Get to know your clinical trial participants where they live
Clinical research is frustrated with high dropout rates, which have tremendous financial and timeline implications for pharmaceutical sponsors. Dropout rate has been estimated to be between 30%-40% across indications, while costs per clinical trial participant exceed $40,000 on average.1,2 In order to address these issues, it’s imperative to better understand your trial participants in their home environment.
Wouldn’t it be great if you could be a fly on the wall when your clinical trial participants:
- Remember (or forget) to take their study drug on time?
- Express candidly their mood and feelings on a given day?
- Show signs of fatigue, frustration, or readiness to drop out of the study?
By collecting direct and indirect feedback from your trial participants outside of the formal clinical site setting – when they’re more willing to be frank – you can glean valuable insights into their experience. Even better if you could collect those insights in real time as they go about their daily life.
However, as evidenced by a comprehensive review of published literature by Planner et al in 2019, measuring participant experience does not appear to be common in clinical trials. Outside of the standard process and outcome measures, very few trials are designed to measure participants’ satisfaction (or lack thereof) with how the trial is conducted and supported. The authors admit that such lack of publications may be due to a significant number of negative experience results.3 Signorell et al (2021) confirm that standard practice and methodology for collecting and analyzing participant feedback is lacking.4
Yet, trial participants’ experience, if collected and analyzed properly, can impact both current and future protocols. The impact of comorbidities; changes in lifestyle; personal relationships; emotional factors may be easily overlooked in designing ePROs or classic endpoint patient surveys (which typically take place at the beginning, the end, and in the middle of a trial) yet can be important indicators of trial satisfaction and even likelihood of completing the trial.5,6 But these data exist, and you simply need a mechanism to monitor these factors in real time.
Spencer Health Solutions can help clinical trial sponsors to supercharge trial participants’ feedback by practically streaming actionable, often prescriptive insights directly from the patient’s nightstand or kitchen counter.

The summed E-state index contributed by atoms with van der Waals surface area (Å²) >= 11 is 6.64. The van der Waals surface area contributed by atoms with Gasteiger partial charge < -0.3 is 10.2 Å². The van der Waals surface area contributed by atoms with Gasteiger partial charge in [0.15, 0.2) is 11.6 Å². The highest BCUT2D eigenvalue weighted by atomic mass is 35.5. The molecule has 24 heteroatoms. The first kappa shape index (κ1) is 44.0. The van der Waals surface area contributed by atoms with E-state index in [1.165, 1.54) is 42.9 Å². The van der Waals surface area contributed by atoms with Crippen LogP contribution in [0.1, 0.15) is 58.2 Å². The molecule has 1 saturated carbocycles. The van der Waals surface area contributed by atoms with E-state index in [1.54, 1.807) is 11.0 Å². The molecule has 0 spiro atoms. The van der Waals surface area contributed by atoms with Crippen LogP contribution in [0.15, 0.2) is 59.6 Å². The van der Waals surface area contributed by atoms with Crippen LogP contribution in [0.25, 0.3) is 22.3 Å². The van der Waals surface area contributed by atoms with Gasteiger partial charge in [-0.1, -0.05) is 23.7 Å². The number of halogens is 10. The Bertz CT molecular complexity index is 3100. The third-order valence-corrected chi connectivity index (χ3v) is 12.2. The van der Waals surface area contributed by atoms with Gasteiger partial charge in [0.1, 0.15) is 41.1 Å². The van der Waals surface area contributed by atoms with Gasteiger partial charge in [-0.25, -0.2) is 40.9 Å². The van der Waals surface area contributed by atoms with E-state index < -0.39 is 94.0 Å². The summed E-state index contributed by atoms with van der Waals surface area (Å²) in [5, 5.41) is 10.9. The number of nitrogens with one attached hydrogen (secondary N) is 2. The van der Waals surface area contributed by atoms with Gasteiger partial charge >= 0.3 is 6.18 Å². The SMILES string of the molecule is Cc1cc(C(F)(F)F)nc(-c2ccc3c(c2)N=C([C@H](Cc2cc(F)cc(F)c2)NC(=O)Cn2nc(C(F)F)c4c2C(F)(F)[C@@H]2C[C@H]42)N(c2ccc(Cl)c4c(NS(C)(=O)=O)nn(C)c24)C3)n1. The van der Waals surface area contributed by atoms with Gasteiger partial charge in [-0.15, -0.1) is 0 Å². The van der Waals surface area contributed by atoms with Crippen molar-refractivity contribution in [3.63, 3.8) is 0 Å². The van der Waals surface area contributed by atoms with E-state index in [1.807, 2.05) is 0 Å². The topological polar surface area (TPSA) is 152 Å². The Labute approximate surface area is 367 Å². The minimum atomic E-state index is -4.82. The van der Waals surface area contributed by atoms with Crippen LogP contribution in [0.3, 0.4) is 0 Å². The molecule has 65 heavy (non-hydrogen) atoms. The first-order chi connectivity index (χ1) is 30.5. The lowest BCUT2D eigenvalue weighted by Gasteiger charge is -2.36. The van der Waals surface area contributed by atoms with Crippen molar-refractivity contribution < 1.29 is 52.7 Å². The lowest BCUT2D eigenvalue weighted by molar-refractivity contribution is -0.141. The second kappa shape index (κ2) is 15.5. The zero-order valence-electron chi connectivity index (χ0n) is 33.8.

Not only does spencer® physically dispense the study drug into your patient’s hand, but it stays with them as companion and support tool throughout the trial. Through spencer®, your team can:
- Ensure medication adherence – we see 97% adherence in our sickest patients!
- Collect real-time data and answers – we see >90% response rate with our customizable surveys!
- Analyze RWE in real time, watching trends and preventing drop-out.
According to our research, adding spencer® to a clinical trial can yield as much as 5x ROI just by reducing site visits, improving adherence, and reducing the number of trial drop-outs.
Finally, your trial participants will love the ease-of-use and friendly, easy-going demeanor of their “study buddy.” Positive word-of-mouth may just help your next recruitment effort!
Meet Spencer Health Solutions at CNS Summit 2023 and see for yourself how spencer® can help you to get to know your clinical trial participants closer and collect their most valuable feedback in real time.
- Alexander W. The uphill path to successful clinical trials: keeping patients enrolled. P T. 2013 Apr;38(4):225-7. PMID: 23785228; PMCID: PMC3684189.
- Moore TJ, Zhang H, Anderson G, Alexander GC. Estimated Costs of Pivotal Trials for Novel Therapeutic Agents Approved by the US Food and Drug Administration, 2015-2016. JAMA Intern Med. 2018 Nov 1;178(11):1451-1457. doi: 10.1001/jamainternmed.2018.3931. PMID: 30264133; PMCID: PMC6248200.
- Planner, C., Bower, P., Donnelly, A. et al. Trials need participants but not their feedback? A scoping review of published papers on the measurement of participant experience of taking part in clinical trials. Trials 20, 381 (2019). https://doi.org/10.1186/s13063-019-3444-y
- Signorell, A., Saric, J., Appenzeller-Herzog, C. et al. Methodological approaches for conducting follow-up research with clinical trial participants: a scoping review and expert interviews. Trials 22, 961 (2021). https://doi.org/10.1186/s13063-021-05866-6
- Butterly EW, Hanlon P, Shah ASV, Hannigan LJ, McIntosh E, Lewsey J, et al. (2023) Comorbidity and health-related quality of life in people with a chronic medical condition in randomised clinical trials: An individual participant data meta-analysis. PLoS Med 20(1): e1004154. https://doi.org/10.1371/journal.pmed.1004154
- Flood E, Krasnow A, Orbegoso C, Karantzoulis S, Bailey J, et al. (2023) Using qualitative interviews to identify patient-reported clinical trial endpoints and analyses that are the most meaningful to patients with advanced breast cancer. PLOS ONE 18(1): e0280259. https://doi.org/10.1371/journal.pone.0280259